While there are multiple factors that may contribute to flakiness in automated regression tests, it’s important to pay special attention to tests involving things like in-app transitions and hardware virtualization, both of which tend to make writing reliable automated tests particularly difficult. It’s important to take them both into consideration when deciding whether to perform regression testing using an automated or manual approach.

  • Timed transitions: Automated regression tests often rely on the ability to interact with the app's UI elements in a consistent and predictable manner. Transitions and complex animations can introduce variability in the timing of these interactions, making it difficult for automation frameworks to accurately interact with the elements in the app interface.

    For example, if an element is only visible for a short period of time during an animation, automation frameworks may not be able to interact with it before it disappears. This can result in false positives or false negative test results, leading to unreliable test runs.
  • Hardware virtualization: While most automation frameworks are designed to work with multiple mobile devices and hardware configurations, there are cases when automated regression testing tools may be insufficient at virtualizing the necessary hardware for testing purposes.

    For example, if a test case relies heavily on features like Bluetooth, the camera, or a gyroscope, it can be difficult or impossible to replicate those hardware configurations in a test environment. That can lead to flaky results, making the test case a much better candidate for manual testing using dedicated devices in the hands of engineering or QA.

How much can you save by automating the test?

Finally, mobile teams need to consider the business side of things to determine whether a test case should be automated or not. Without calculating the ROI of test automation, you’re flying blind as to whether automation is a financially sound investment for your team. 

While it’s true that test automation generally helps reduce resource usage and increase testing efficiency for your team, automating the wrong regression tests can easily lead to a resource drain since establishing and maintaining both automated test suites and their underlying infrastructure can be a massive investment in itself.

To calculate the ROI of test automation, you need to estimate the cost savings from automation and compare it to the total cost of maintaining your automation framework. Here’s a simple formula that you can use to calculate automation ROI:

<code>ROI = Total Savings / Cost of Automation<code>

Here, Total Savings refers to the amount saved by running the test case in an automated way instead of running it manually for a given period of time. Meanwhile, Cost of Automation refers to the cost associated with establishing and managing the automation stack and the necessary scripts.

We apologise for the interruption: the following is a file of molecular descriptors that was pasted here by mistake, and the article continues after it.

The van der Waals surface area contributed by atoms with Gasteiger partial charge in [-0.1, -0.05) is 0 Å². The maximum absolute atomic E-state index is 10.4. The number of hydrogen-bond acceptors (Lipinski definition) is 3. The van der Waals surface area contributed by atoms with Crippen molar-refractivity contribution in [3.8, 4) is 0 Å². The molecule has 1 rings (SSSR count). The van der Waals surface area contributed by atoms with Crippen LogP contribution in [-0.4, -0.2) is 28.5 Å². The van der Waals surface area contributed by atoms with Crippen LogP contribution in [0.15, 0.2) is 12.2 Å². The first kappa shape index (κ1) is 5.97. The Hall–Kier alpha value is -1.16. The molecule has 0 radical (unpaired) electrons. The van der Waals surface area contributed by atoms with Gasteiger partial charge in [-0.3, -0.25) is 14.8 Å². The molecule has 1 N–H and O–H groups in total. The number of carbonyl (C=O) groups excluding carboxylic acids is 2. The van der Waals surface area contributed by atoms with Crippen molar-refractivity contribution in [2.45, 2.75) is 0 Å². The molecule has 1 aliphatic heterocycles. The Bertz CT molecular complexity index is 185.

Visibility is the key to successfully incorporating a regression testing strategy into the dev and release workflow 

When mobile teams approach regression testing, they’re often quick to jump to automation as the most obvious approach. But it’s important to recognize situations where going the automated route can actually be counterproductive: Instead of rushing to automate your entire regression testing suite, evaluate test cases on an individual basis to determine which approach they are better suited for. Creating a balanced regression testing strategy is a key part of building a streamlined and efficient development workflow — and an important ingredient of your overall Mobile DevOps strategy — helping you optimize your process to allow for a fluid and iterative workflow while minimizing the risk of costly post-release bugs. 

However, equally important to developing a balanced regression testing strategy is successfully incorporating it into the broader development and release workflow of your mobile org; and for this, proper visibility into your regression testing strategy — and where it fits into your overall development and release process — is a must-have. That means having a clear line of sight into the scope of your regression testing suite, knowing which team members are assigned to what test cases, and tracking historical outcomes of test runs to more easily identify unreliable and inconsistent tests. Many mobile teams struggle with providing this visibility, making the regression testing process a black box that only a select few on the team feel equipped to manage. 

For mobile teams shipping regular releases and running manual regression testing as part of this process, having visibility into your team’s test plan, being able to track progress on test cases, and having a historical record of the outcome of test runs across releases is critical towards making regression testing more transparent across the overall mobile dev and release lifecycle. Platforms like Runway can help surface regression testing as a key part of the development and release process:  regression testing is prominently featured as an important step of the release process, with a focus on improved collaboration and visibility for the entire mobile team.

Want to learn more about how Runway can help improve your team’s release process so that you can dedicate more resources towards regression testing? Book a demo!

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Release better with Runway.

Runway integrates with all the tools you’re already using to level-up your release coordination and automation, from kickoff to release to rollout. No more cat-herding, spreadsheets, or steady drip of manual busywork.

Don’t have a CI/CD pipeline for your mobile app yet? Struggling with a flaky one?